Dear Coach Ruis,
About two thirds of my practice ends have arrows in two tight groupings (so tight the arrows touch). I practice with four arrows. On some ends, I have a group of two arrows about two inches away from the main group of two. Other times, I will have a group of three arrows, and then a lone arrow two inches to the left from the main group. No matter how much I shoot, two thirds of my ends involve this grouping pattern, and these groups are always two inches apart. Additionally, it is not a draw length issue as the arrows to the left are always in the same horizontal plane.
What’s going on here?
Just for reference, this archer shoots Recurve Barebow and Olympic Recurve; I don’t know which one is being shot during this issue. (It would have been nice to have stated the distance of the target also. I suspect it is 18m.)
Here is the answer to the question: we see patterns when there are none. Our brains are evolved to be pattern recognition machines. (We see pictures of Jesus and the Virgin Mary in grilled cheese sandwiches, for Pete’s sake.) Think about it. If you shoot decent groups and shoot four arrows, what will you see? Either all four will be in the same spot (possible but rare); all four will be in different spots (not a good group by definition) or you will get two groups of two or a group of three with one flier. The only high probability outcomes (once you get to the point of shooting “good groups”) are 2+2 and 3+1.
You need to shoot larger groups of arrows.
This is crucial because if you decide that the two arrows in the center (you decided to call those the “main group”) are the “correct shots” and the two out to the left are the “incorrect shots,” you may be making the mistake of choosing incorrectly. Maybe the ones on the middle are the mistakes and the ones to the left are the correct ones. For example, if your arrows are a tad stiff they will fly to the left normally. To get them to fly into the middle, you either have to aim off or do something “wrong.” So, it is crucial to not judge arrows from where they land.
I assume that you didn’t notice anything that would have “caused” the difference from the way you asked the question. The expectation is that all the arrows should land in the same place if shot the same way. Again, this is a false expectation. Shooting machines don’t shoot that well. Shooting machines shoot groups that show 2+2 and 3+3 patterns. And a 2˝ distance between groups is almost negligible at any reasonable distance.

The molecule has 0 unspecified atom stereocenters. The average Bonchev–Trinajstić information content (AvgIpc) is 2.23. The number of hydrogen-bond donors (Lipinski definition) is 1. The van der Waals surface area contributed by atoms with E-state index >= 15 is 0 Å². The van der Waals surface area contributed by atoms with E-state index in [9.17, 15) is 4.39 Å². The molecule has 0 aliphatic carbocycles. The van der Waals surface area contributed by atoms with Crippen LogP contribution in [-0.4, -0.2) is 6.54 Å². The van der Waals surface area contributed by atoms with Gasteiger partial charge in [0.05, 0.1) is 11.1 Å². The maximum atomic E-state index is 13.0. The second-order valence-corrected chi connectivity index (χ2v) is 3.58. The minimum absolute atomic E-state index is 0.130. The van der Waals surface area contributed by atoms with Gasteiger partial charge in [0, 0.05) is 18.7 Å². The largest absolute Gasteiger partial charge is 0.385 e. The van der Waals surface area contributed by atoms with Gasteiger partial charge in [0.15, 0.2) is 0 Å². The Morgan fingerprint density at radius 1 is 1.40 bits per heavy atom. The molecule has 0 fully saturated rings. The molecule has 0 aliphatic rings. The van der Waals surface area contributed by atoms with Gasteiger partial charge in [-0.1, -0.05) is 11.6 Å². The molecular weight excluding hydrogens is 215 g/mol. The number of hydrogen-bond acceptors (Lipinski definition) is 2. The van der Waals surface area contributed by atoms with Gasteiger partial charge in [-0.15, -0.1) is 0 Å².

One thing you could try is to make a list of things you might do “wrong” that would result in arrows flying to the left (or right, you don’t really know which is the “main” group) but neither higher nor lower than the others. In making this list you will at least identify things you might be doing wrong, so that if you eliminate those things and if the “problem” doesn’t disappear, you will know that such groups are natural.
I will share one personal experience, though. Back when I was shooting well, I decided to try shooting the FITA Round. This included the daunting 90m distance. Once I got dialed in I noticed that at one sight setting my groups were centered at 6 O’clock in the 9 with occasional tens. By adding a click of elevation, my groups were centered at 12 O’clock in the 9 with occasional tens. My solution? I bought a kit to convert my sight to a 20 click sight. That was a problem that had a solution. I suspect that yours is not a real problem.
Let me know what happens when you start shooting five and six arrow groups (do keep track of the subgroups so you will know how to answer).
And, if you absolutely, positively must have something to do to check your “issue,” check to see if the same arrows go to the left and to the right each time (number/mark them so you can tell them apart). If certain arrows always go left and others always go right, then you do indeed have an equipment problem (I suspect it would be with the arrows). If they do not, it is not the arrows or, I suspect, the bow. And it may not be you, either. It may just be your mind looking for patterns, always looking for patterns.